• Help others by contributing to medical research

Below are the risks to participating in a clinical trial:

  • There may be unpleasant or serious side effects
  • The treatment may not be effective for the participant
  • The protocol may require more of their time and attention than would a non-protocol treatment, including trips to the study site, more treatments, hospital stays or complex dosage requirements.

The ethical and legal codes that govern medical practice also apply to clinical trials. In addition, most clinical research is federally regulated with built in safeguards to protect the participants. The trial follows a carefully controlled protocol, a study plan which details what researchers will do in the study. As a clinical trial progresses, researchers report the results of the trial at scientific meetings, to medical journals, and to various government agencies. Individual participants' names will remain secret and will not be mentioned in these reports.

Every clinical trial in the U.S. must be approved and monitored by an Institutional Review Board (IRB) to make sure the risks are as low as possible and are worth any potential benefits. An IRB is an independent committee of physicians, statisticians, community advocates, and others that ensures that a clinical trial is ethical and the rights of study participants are protected. All institutions that conduct or support biomedical research involving people must, by federal regulation, have an IRB that initially approves and periodically reviews the research.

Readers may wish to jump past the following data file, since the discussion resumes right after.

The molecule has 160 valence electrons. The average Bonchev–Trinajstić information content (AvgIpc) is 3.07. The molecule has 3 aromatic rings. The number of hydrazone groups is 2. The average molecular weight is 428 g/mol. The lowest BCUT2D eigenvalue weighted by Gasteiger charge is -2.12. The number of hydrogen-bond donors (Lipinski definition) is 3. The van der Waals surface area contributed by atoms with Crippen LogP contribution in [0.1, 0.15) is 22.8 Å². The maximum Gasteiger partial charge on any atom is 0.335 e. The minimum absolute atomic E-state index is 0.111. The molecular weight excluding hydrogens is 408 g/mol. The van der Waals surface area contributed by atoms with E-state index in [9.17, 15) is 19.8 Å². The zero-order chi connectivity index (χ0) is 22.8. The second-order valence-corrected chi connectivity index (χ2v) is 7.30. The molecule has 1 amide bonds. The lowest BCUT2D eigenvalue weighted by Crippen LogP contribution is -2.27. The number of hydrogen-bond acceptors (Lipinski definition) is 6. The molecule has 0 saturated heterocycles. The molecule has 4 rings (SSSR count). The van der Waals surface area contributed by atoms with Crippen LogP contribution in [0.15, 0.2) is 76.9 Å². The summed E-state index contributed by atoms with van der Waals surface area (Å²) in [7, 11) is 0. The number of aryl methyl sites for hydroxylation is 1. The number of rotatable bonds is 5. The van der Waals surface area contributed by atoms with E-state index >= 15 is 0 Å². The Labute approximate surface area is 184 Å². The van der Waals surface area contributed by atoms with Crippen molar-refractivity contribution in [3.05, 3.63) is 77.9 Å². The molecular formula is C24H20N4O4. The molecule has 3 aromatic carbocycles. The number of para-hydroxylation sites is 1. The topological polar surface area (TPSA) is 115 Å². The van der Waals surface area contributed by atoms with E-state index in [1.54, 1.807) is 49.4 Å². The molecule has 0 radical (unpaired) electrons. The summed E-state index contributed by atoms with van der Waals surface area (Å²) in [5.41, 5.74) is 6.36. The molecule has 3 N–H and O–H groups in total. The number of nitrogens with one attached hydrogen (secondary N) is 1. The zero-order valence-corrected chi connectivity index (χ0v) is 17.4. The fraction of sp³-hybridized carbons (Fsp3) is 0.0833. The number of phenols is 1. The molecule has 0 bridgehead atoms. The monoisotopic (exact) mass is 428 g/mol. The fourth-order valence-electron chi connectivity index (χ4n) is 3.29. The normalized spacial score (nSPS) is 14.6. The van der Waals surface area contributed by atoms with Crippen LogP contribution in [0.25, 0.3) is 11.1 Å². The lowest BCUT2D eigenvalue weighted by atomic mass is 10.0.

Yes. A participant may leave a clinical trial at any time.  If you leave a clinical trial you will be returned to standard medical treatment and will receive the appropriate medical care. The participant should let the research team know when and the reasons why for leaving the study. 

Researchers usually come up with the ideas for clinical trials. After researchers test new therapies or procedures in the laboratory and in animal studies, the experimental treatments with the most encouraging results are moved into clinical trials. During a trial, more information is gained about an experimental treatment, its risks and how well it may or may not work.
Clinical trials are typically sponsored or funded by a variety of organizations or individuals including doctors, medical institutions, foundations, voluntary groups, and pharmaceutical companies as well as federal agencies such as the National Institutes of Health, the Department of Defense, and the Department of Veteran’s Affairs. Trials can take place in a variety of locations, such as hospitals, college campuses, doctors’ offices, or community clinics.

A placebo is an inactive pill, liquid, or powder that has no treatment value. In clinical trials, experimental treatments are often compared with placebos to assess the experimental treatment's effectiveness. In some studies, the participants in the control group will receive a placebo instead of an active drug or experimental treatment.

A protocol is a study plan on which all clinical trials are based. This plan is designed to safeguard the health of the participants and answer specific research questions. A protocol describes what types of people may participate in the trial; procedures, medications and dosages; the length of the study and the test schedule. Participants in a clinical trial that follows a protocol are seen regularly by the research staff to monitor their and determine the safety and effectiveness of their treatment.

A control is the standard by which experimental observations are evaluated. In many clinical trials, one group of patients will be given an experimental drug or treatment, while the control group is given either a standard treatment for the illness or a placebo.